However, one could also argue that the seemingly objective criterion that is being used (has the society overcome the level of physiological subsistence for its members?) is itself Eurocentric insofar as the objective of economic growth was born with economic growth itself. The yardstick that we claim to be universal is, on the contrary, a product of a specific era—the Age of Enlightenment and the European Industrial Revolution. Both of them are local or at best regional events. There is no reason why we should take economic growth as the organizing principle to study economic history. We could, it may be argued, equally validly take social stability, or the caste-like inheritance of division of labor, or sedentary-nomadic split as central economic principles and write a book on global economic history from one of these perspectives.
It does seem to me that the latter perspectives are deficient compared to the “desirable” objective of overcoming the stinginess of nature and generating greater wealth. But I cannot reject the notion that I hold that the organizing principle of a good book on global economic history should be a study of economic growth because I have learned that by privileging one way of looking at economics. We are back to the beginning where the “I” is simply the reflection of the dominant narrative. There is nothing independent there: if the narrative were different, the “I” would have been different.
How should we then write economic history or history of economic thought? For economics which is so intimately connected with Eurocentrism, the question is exceedingly difficult to answer. One way would be, as Conrad mentions, to do comparative history (à la Pomeranz), another would be to take more seriously postcolonial studies--even if they, as Conrad, I think rightly, argues, tend to degenerate into cultural essentialism. Integration of studies of slavery and serfdom is perhaps a good way for economic history to move toward becoming “global”. This is because slavery and serfdom are global phenomena that long predate capitalism and Western exceptionalism. In fact, when I think of all the global economic history works mentioned in this post, I cannot see any of them integrating or paying sufficient attention to unfree labor.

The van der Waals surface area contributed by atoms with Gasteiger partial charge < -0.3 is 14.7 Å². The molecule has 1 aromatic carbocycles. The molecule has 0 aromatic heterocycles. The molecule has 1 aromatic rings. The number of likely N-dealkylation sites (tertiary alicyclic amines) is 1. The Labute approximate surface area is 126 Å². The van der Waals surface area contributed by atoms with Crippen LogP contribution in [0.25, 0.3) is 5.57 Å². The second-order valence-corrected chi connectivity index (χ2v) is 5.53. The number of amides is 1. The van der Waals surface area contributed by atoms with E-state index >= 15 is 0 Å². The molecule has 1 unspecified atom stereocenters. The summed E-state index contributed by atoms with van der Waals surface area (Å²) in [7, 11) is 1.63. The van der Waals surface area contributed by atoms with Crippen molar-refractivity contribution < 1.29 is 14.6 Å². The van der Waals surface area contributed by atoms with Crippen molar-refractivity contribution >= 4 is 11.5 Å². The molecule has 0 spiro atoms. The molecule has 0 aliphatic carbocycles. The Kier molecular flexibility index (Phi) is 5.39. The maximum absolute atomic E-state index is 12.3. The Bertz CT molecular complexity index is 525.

The approach we should avoid is to pay lip-service to non-Western thinkers by including one or two sentences from their work without any analysis or contextualization. I have seen this done in recent histories of economic phenomena: it is now de rigueur to quote a couple of non-Western authors, mostly (I would guess) by grabbing a few sentences from a Wikipedia entry. It makes a mockery of the entire idea, but it does (formally) satisfy the thought-police who look at the “diversity” requirement as a purely quantitative target: are there quotes from a sufficiently diverse crowd of authors? (On the other hand, a good example of real substantive engagement with non-Western thinkers is Pankaj Mishra’s “From the Ruins of Empire” that I reviewed here.)
Perhaps that global economic histories will remain difficult to write unless they are organized around a single overarching topic; for example, global economic history of gender inequality (as Alice Evans is writing now), or global history of capitalism or socialism. Writing global economic history could be thus organized around the non-spatial and long-term (perhaps beyond Braudel’s long durée) ideological constructs. It would fragment global economic history, but the alternatives would be either to continue with the standard Western-centric narratives, or be reduced to thoughtless listing of economic facts around the globe and over time. Still even so, we would have difficulty including, without doing violence to the approach, the recent emergence of China as a global economic power. China is hard to place under any of these headings.